Extending the Obamacare exemption could forestall a new wave of policy cancellations just before the 2014 midterm elections. But, like other politically motivated delays and exemptions, such a move could undermine the exchange’s fragile finances.
Aetna said Thursday that it expects to lose money on Obamacare exchange plans. Earlier in the week Humana (HUM) blamed the president’s 11th-hour “keep your plan” switch for making its exchange plan enrollment older than expected.
Americans who pay less under their old plans than via Obamacare presumably are in better health, while the exchanges get the older, sicker patients who will save money. An older, sicker risk pool will mean higher costs for insurers.
A better solution
Wharton school health economist Mark Pauly and his colleagues have studied the individual market in great detail and discovered that despite so much negative rhetoric in the public policy arena this is a market that worked and worked reasonably well. Despite President Obama’s repeated reference to insurance plans that cancel your coverage after you get sick, this practice has been illegal for almost 20 years and in most states it was illegal long before that.
And despite repeated references to people denied coverage because of a pre-existing condition, estimates are that only 1% of the population has this problem persistently. (Remember: only 107,000 people enrolled in the federal government’s pre-existing condition risk pool — out of a population of more than 300 million people!) At most, Pauly puts the pre-existing condition problem at 4% of the population.
So we started with a market that was working and working well for 96-99% of those who entered it and we have completely destroyed that market — ostensibly to help the few people for whom it did not work. We suspect that after the next election members of both parties will want a major return to normalcy. How can that work?
There is a principle that must never be violated. An insurance pool should never be allowed to dump its high cost patients on another pool.
Suppose an individual has been paying premiums to insurer A for many years; then he gets sick and transfers to insurer B. Is it fair to let A put all those premium checks in the bank and force B to pay all the medical bills? Of course not. But even more important, if we do that we will create all of the perverse incentives discussed above — plus many more we might have added had time permitted.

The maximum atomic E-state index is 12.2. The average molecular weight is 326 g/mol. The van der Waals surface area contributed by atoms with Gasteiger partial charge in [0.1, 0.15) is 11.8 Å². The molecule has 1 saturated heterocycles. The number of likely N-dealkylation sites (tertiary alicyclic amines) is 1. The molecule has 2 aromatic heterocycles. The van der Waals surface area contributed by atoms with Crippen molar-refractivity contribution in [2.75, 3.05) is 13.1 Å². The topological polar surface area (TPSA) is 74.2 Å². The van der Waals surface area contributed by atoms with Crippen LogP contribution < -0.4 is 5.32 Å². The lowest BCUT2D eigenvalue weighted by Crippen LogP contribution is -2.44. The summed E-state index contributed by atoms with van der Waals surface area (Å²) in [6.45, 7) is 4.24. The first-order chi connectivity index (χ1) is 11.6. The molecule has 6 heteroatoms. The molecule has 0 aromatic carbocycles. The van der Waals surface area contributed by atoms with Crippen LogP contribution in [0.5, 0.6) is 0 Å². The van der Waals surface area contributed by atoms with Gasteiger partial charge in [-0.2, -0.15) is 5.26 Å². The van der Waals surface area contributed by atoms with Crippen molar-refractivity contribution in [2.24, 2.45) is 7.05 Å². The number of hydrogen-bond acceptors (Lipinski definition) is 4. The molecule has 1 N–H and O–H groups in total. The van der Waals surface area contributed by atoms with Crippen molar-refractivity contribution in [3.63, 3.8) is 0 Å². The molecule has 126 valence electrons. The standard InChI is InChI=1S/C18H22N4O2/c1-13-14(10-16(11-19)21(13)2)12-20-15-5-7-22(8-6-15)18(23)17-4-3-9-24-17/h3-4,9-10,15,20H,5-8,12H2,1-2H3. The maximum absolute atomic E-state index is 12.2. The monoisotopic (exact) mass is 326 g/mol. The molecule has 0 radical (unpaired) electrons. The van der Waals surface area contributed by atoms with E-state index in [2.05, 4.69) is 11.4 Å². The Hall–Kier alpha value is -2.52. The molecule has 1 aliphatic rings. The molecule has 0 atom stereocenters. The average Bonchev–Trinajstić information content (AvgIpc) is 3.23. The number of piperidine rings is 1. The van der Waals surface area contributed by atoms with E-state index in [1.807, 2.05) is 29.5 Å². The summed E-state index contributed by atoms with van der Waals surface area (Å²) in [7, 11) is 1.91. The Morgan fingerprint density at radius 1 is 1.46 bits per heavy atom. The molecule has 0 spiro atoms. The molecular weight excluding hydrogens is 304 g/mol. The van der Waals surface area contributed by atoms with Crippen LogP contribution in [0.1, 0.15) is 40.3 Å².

The alternative is something we call “health status insurance.” In the above example, the individual would continue paying the same premium to B that he paid to A, and B would pay an additional amount to bring the total premium up to a level that equaled the expected cost of the individual’s medical care.
Compare this idea to the Medicare Advantage market. Enrollees all pay the same premiums, but when a senior enters an MA plan, Medicare makes an additional payment to make the total amount paid reflect the true expected cost the senior brings to the plan. Because of this system, MA plans do not run away from the sick. In fact, there are special needs plans that specialize in attracting enrollees with high costs (about $60,000 per person on average).
Risk adjustment in Medicare does not work perfectly, however, and because the government runs the procedure, political pressures often interfere. So we recommend risk adjustment within the market rather than by an external government bureau. On this approach, insurer A and insurer B would have to agree among themselves on an appropriate transfer price. Only if they could not agree would the problem be left to an insurance commissioner to resolve.
— John C. Goodman
This article originally appeared here on the Independent Institute website.